There has been much debate around executive pay over recent months. Some of it curious, such as the focus on the relation between CEO remuneration to median pay within the organisation and some logical, such as linking remuneration to increases in shareholder value.
Against this largely political backdrop, the share prices of many AIM companies have fallen sharply with the AIM UK 50 Index falling from 3700 in July 2011 to 2800 at the turn of the year.
Does this, as some political commentators suggest, demonstrate a lack of quality management or does it reflect macro economic problems outside of management’s control? If the latter, there is a significant decoupling of share price performance from management’s actions. This is borne out in the most recent QCA/BDO Small and Mid-Cap Sentiment Survey in which 60% of companies believe that equity markets are hindering their company’s prospects.
However, perhaps this is the lot of the small cap company, to be tossed around in the tides of market sentiment and, therefore, seeking to reward increases in share price is to be ‘fooled by randomness’.
The other specific issue many AIM companies face on remuneration strategy is the need to conserve cash. The ability to attract and retain talent is key, but over the next couple of years preservation will be the priority. How then to marry the objectives of rewarding performance, which is measured by something other than absolute share price, in a cash and tax efficient way which is supported by shareholders?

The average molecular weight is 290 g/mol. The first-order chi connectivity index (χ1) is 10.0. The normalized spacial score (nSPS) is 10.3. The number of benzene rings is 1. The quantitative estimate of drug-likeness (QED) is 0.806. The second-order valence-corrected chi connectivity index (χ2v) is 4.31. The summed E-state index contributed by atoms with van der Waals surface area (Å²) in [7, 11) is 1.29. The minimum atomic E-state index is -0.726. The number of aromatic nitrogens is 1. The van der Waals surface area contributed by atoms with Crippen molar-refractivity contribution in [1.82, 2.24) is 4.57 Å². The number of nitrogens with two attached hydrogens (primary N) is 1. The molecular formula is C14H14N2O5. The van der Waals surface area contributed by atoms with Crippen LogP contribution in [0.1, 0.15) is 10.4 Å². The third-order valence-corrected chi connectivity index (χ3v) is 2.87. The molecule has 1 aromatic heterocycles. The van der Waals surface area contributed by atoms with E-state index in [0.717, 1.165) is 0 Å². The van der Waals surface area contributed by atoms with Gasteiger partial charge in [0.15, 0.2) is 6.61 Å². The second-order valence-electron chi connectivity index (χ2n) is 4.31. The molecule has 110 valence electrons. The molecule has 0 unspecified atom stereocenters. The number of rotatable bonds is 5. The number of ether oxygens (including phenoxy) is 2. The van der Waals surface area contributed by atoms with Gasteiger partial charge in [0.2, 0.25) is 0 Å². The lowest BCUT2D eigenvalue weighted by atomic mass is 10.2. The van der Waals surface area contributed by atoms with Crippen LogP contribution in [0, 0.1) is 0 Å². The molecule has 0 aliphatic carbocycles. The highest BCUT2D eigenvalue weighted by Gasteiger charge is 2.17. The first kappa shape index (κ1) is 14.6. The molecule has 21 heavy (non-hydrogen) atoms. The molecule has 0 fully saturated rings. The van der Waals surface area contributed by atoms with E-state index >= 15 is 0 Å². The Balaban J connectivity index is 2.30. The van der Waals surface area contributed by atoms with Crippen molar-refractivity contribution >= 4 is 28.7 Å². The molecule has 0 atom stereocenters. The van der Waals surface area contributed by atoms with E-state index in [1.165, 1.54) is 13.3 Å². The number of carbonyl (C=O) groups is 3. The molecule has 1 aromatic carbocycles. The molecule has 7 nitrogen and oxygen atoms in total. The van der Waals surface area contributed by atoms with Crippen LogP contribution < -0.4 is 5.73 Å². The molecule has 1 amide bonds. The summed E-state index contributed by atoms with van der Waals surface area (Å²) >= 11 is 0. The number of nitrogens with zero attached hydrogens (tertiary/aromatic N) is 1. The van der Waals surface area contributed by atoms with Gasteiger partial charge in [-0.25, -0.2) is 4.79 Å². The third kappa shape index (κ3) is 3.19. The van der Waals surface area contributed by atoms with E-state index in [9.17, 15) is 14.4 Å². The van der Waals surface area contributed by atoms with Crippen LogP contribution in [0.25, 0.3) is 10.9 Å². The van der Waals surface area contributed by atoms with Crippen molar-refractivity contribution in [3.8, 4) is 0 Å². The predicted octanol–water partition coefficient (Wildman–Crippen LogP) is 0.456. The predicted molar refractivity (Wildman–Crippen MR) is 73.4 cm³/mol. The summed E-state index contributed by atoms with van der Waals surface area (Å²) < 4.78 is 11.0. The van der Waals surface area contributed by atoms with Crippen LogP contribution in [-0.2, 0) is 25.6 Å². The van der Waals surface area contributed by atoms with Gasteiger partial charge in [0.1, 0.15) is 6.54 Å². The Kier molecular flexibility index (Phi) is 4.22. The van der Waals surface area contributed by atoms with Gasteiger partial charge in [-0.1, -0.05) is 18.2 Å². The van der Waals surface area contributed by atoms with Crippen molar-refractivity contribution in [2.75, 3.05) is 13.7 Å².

There are a number of equity-based incentives that may meet these criteria, for example where performance targets focus on outperforming a peer group, or reaching operational milestones. These can be structured in tax efficient ways such as the use of ‘split interest’ schemes which are becoming more popular.
A non-equity solution which is increasingly being considered is contract for difference (CFDs). This involves creating securities (ie the CFDs), that track KPIs such as profits and/or operational milestones such as project development. The gains on these contracts (they also include losses for failure to hit targets) are treated as capital and offer tax efficiencies.
There is, as a general trend, a move away from ‘standardised’ incentives towards incentives with a company-specific design that are clearly explained and consistent with shareholder objectives. BDO are currently working with a number of clients to set up such innovative and relevant schemes.
If you would like to discuss any of the issues raised in more detail please contact your usual BDO adviser or myself.
This article is part of a series written specifically for AIM companies. Follow our series at http://bdoqcasentimentindex.co.uk
25 January 2012